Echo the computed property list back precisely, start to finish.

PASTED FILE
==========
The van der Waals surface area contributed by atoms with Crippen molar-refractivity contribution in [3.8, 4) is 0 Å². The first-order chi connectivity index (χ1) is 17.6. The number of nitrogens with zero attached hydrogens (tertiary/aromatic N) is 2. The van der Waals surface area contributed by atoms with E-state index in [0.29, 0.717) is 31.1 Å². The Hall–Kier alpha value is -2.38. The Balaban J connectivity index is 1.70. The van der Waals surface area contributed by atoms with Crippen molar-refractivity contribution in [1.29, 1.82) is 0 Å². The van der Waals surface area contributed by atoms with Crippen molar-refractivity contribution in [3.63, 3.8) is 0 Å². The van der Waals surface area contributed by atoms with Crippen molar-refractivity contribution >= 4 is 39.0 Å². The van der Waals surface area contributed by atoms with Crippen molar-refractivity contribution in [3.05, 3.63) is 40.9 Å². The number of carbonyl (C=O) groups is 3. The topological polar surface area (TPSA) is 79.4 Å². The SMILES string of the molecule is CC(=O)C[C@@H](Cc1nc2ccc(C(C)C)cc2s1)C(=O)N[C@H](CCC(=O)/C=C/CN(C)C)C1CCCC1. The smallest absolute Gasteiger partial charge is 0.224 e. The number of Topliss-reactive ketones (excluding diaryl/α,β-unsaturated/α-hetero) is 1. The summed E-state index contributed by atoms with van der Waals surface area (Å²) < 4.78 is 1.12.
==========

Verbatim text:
The van der Waals surface area contributed by atoms with Crippen molar-refractivity contribution in [3.8, 4) is 0 Å². The first-order chi connectivity index (χ1) is 17.6. The number of nitrogens with zero attached hydrogens (tertiary/aromatic N) is 2. The van der Waals surface area contributed by atoms with E-state index in [0.29, 0.717) is 31.1 Å². The Hall–Kier alpha value is -2.38. The Balaban J connectivity index is 1.70. The van der Waals surface area contributed by atoms with Crippen molar-refractivity contribution in [1.29, 1.82) is 0 Å². The van der Waals surface area contributed by atoms with Crippen molar-refractivity contribution in [3.63, 3.8) is 0 Å². The van der Waals surface area contributed by atoms with Crippen molar-refractivity contribution >= 4 is 39.0 Å². The van der Waals surface area contributed by atoms with Crippen molar-refractivity contribution in [3.05, 3.63) is 40.9 Å². The number of carbonyl (C=O) groups is 3. The topological polar surface area (TPSA) is 79.4 Å². The SMILES string of the molecule is CC(=O)C[C@@H](Cc1nc2ccc(C(C)C)cc2s1)C(=O)N[C@H](CCC(=O)/C=C/CN(C)C)C1CCCC1. The smallest absolute Gasteiger partial charge is 0.224 e. The number of Topliss-reactive ketones (excluding diaryl/α,β-unsaturated/α-hetero) is 1. The summed E-state index contributed by atoms with van der Waals surface area (Å²) < 4.78 is 1.12.